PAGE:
Porcelain Tile / September 14, 2018 / Brousseau
Because the majority of small diameter holes will be cut into tiles already fixed to the wall it will be necessary to drill a fixing hole behind the tile. Replace the carbide drill bit with the appropriately sized masonry drill bit and set the drill to hammer mode. Use a slow speed for drilling into hard materials to ensure that the tip doesnt overheat. Ensure that the drill bit is frequently withdrawn in order to stop a build up of dust.
Identifying the Size of Hole to be Drilled. The first step is to correctly identify the size of hole to be drilled. This is very important as the diameter of the hole to be cut dictates the method that you will use to drill into the tile. The majority of holes that are 10mm and under in diameter will be drilled with the tile already fixed to the wall. Conversely the majority of holes over 10mm in diameter will be drilled into the tile before the tile has been fixed. When drilling holes that are 13mm or larger in diameter make sure that the tile to be drilled is placed in a tray that will collect the waste water that is produced.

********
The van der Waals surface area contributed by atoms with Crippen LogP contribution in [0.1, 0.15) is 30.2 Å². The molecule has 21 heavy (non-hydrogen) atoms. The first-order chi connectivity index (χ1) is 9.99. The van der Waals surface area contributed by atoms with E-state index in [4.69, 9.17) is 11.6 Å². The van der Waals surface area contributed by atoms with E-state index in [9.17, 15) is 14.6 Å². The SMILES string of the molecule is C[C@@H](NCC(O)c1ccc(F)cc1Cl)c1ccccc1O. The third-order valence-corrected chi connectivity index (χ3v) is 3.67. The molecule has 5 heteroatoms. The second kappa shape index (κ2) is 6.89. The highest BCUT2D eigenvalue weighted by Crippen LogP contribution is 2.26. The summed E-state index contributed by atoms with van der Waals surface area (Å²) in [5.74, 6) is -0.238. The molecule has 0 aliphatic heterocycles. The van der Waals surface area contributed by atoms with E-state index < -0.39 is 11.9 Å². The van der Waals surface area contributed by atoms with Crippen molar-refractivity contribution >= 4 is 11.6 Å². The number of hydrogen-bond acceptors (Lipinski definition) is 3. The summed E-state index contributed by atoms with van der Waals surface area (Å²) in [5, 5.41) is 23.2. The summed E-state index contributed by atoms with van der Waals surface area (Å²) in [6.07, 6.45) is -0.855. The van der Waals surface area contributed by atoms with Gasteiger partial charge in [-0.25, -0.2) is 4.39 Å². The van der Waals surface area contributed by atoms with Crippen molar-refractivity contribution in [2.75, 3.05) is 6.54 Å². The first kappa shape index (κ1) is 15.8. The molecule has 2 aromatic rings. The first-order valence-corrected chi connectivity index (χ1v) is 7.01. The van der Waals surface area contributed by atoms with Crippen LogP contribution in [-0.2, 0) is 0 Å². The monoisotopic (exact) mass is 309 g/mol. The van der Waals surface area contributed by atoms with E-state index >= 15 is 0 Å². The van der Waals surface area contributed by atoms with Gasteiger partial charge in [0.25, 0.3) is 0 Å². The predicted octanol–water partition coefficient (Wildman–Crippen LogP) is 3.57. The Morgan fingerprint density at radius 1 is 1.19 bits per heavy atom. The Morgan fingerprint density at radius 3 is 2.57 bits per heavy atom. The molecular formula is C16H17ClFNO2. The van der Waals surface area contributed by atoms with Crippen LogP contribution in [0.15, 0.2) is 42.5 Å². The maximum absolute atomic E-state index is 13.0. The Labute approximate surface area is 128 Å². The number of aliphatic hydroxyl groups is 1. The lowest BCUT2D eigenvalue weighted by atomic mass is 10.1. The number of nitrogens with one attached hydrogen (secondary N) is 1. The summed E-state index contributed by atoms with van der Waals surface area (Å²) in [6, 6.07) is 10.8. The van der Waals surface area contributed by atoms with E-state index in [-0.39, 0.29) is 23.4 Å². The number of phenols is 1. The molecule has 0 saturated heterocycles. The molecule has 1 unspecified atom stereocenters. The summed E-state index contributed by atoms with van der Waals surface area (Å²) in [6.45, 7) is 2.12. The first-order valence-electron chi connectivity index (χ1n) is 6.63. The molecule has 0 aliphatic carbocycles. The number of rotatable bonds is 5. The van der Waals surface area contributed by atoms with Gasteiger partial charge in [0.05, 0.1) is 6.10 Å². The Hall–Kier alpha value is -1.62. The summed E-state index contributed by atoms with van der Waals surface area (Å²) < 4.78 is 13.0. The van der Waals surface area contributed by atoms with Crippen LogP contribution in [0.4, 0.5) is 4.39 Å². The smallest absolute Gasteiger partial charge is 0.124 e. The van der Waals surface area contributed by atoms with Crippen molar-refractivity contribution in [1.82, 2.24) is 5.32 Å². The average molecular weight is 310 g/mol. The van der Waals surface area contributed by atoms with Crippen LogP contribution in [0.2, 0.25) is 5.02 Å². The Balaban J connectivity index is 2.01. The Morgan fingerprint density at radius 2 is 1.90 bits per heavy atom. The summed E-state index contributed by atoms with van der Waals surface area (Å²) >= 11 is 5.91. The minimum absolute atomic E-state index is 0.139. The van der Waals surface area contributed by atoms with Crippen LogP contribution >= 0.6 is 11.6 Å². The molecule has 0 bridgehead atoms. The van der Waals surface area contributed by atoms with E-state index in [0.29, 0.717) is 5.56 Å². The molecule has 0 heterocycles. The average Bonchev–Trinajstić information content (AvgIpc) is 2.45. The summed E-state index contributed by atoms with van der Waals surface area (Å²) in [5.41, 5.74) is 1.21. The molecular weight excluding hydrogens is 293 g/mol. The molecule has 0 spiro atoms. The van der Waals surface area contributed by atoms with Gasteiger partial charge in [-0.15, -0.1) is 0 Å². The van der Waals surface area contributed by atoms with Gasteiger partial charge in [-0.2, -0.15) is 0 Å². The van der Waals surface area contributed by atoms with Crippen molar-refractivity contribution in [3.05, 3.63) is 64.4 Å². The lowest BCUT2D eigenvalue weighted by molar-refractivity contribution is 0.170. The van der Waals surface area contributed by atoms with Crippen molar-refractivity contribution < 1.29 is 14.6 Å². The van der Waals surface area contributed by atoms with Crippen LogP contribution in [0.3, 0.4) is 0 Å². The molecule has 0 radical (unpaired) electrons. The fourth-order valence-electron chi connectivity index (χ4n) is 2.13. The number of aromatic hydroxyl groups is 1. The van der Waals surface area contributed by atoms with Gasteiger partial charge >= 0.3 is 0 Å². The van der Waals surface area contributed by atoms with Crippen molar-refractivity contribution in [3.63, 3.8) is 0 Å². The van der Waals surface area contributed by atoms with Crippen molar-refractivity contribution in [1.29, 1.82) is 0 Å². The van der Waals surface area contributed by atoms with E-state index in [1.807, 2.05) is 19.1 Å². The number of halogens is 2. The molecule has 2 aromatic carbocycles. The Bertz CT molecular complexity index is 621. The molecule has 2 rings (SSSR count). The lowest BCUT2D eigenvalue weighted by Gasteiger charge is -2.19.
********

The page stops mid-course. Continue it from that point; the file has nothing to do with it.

Porcelain tiles may be classified into natural glazed and polished tiles. The natural porcelain tile normally does not undergo any further finish after it is exposed to high temperature. This type of tile may be referred to as unglazed or through body tile where the colour goes all the way through. The glazed tile is coated with liquid glass that allows the manufacturer to put in a variety of designs and play around with colours. It comes out glossy and is one of the easiest to maintain. They are highly recommended as walls or accents in bathrooms and kitchen.